Isomethadone

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Isomethadone
Isomethadone structure.svg
Clinical data
ATC code
  • None
Legal status
Legal status
Identifiers
Synonyms WIN-1783, BW 47-442
CAS Number
  • 466-40-0
    5341-49-1 (HCl)
    26594-41-2 ((R)-form)
    561-10-4 ((S)-form)
    7484-81-2 ((S)-form (HCl))
PubChem CID
ChemSpider
UNII
Chemical and physical data
Formula C21H27NO
Molar mass 309.445 g/mol
3D model (Jmol)

Isomethadone (INN, BAN; Liden), also known as isoamidone, is a synthetic opioid analgesic and antitussive related to methadone that was used formerly as a pharmaceutical drug but is now no longer marketed.[1][2][3][4] Isomethadone was used as both an analgesic and antitussive. It binds to and activates both the μ- and δ-opioid receptors, with the (S)-isomer being the more potent of its two enantiomers.[5] Isomethadone is a Schedule II controlled substance in the United States, with an ACSCN of 9226 and a 2014 aggregate manufacturing quota of 5 grammes. The salts in use are the hydrobromide (free base conversion ratio 0.793), hydrochloride (0.894), and HCl monohydrate (0.850).[6] Isomethadone is also regulated internationally as a Schedule I controlled substance under the United Nations Single Convention on Narcotic Drugs of 1961.[7]

See also[edit]

References[edit]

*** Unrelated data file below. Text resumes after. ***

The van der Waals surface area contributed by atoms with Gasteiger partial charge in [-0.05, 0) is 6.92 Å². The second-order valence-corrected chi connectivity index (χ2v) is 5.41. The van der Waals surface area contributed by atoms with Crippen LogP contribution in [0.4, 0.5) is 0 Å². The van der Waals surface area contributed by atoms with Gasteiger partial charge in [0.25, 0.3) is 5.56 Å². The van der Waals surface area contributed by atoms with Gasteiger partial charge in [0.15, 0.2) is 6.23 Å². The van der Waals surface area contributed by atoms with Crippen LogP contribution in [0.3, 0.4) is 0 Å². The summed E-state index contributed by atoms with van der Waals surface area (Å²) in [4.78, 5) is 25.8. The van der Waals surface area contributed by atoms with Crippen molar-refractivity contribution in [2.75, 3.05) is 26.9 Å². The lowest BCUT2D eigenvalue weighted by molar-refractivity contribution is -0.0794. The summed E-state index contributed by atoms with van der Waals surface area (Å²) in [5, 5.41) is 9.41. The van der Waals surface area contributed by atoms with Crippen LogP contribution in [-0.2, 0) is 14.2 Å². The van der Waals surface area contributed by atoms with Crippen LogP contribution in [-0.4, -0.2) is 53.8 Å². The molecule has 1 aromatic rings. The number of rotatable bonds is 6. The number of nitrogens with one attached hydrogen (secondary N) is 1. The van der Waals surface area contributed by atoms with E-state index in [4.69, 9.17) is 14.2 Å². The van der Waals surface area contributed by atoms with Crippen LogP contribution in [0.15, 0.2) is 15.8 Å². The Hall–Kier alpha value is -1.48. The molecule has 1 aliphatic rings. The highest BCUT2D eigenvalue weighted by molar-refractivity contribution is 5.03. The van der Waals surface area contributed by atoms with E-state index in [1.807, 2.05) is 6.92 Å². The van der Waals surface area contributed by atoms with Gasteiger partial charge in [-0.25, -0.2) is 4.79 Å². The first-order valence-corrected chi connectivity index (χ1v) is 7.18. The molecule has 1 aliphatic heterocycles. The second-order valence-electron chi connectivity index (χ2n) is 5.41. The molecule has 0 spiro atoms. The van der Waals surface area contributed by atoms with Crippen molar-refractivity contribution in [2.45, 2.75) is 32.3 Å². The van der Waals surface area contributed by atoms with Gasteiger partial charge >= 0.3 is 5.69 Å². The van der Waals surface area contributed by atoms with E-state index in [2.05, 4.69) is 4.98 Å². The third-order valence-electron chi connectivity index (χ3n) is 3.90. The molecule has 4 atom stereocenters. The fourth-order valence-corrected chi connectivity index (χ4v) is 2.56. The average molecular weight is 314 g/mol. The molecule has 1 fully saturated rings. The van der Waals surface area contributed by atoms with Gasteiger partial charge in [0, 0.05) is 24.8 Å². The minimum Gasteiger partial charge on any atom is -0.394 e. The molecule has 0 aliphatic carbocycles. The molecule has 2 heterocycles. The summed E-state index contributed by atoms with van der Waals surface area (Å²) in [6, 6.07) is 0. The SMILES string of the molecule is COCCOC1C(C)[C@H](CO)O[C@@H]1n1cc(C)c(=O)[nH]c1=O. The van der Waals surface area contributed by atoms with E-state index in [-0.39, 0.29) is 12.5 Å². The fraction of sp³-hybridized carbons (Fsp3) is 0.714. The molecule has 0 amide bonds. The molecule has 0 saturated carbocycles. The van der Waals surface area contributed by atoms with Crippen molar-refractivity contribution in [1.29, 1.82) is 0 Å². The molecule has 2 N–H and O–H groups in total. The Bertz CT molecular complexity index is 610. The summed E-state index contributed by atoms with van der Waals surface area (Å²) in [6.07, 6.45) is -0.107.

1. ^ F.. Macdonald (1997). Dictionary of Pharmacological Agents. CRC Press. p. 1169. ISBN 978-0-412-46630-4. Retrieved 16 May 2012. 
  2. ^ Dr. Ian Morton; Ian K. M. Morton; Judith M. Hall; Dr. Judith Hall (1999). Concise Dictionary of Pharmacological Agents: Properties and Synonyms. Springer. p. 157. ISBN 978-0-7514-0499-9. Retrieved 16 May 2012. 
  3. ^ KEATS AS, BEECHER HK (June 1952). "Analgesic potency and side action liability in man of heptazone, WIN 1161-2, 6-methyl dihydromorphine, Metopon, levo-isomethadone and pentobarbital sodium, as a further effort to refine methods of evaluation of analgesic drugs". The Journal of Pharmacology and Experimental Therapeutics. 105 (2): 109–29. PMID 14928215. 
  4. ^ WINTER CA, FLATAKER L (November 1952). "Antitussive action of d-isomethadone and d-methadone in dogs". Proceedings of the Society for Experimental Biology and Medicine. Society for Experimental Biology and Medicine (New York, N.Y.). 81 (2): 463–5. PMID 13027341. doi:10.3181/00379727-81-19912. 
  5. ^ Portoghese PS, Poupaert JH, Larson DL, et al. (June 1982). "Synthesis, X-ray crystallographic determination, and opioid activity of erythro-5-methylmethadone enantiomers. Evidence which suggests that mu and delta opioid receptors possess different stereochemical requirements". Journal of Medicinal Chemistry. 25 (6): 684–8. PMID 6284938. doi:10.1021/jm00348a015. 
  6. ^ http://www.deadiversion.usdoj.gov/fed_regs/quotas/2014/fr0825.htm
  7. ^ Thomas Nordegren (1 March 2002). The A-Z Encyclopedia of Alcohol and Drug Abuse. Universal-Publishers. p. 366. ISBN 978-1-58112-404-0. Retrieved 16 May 2012.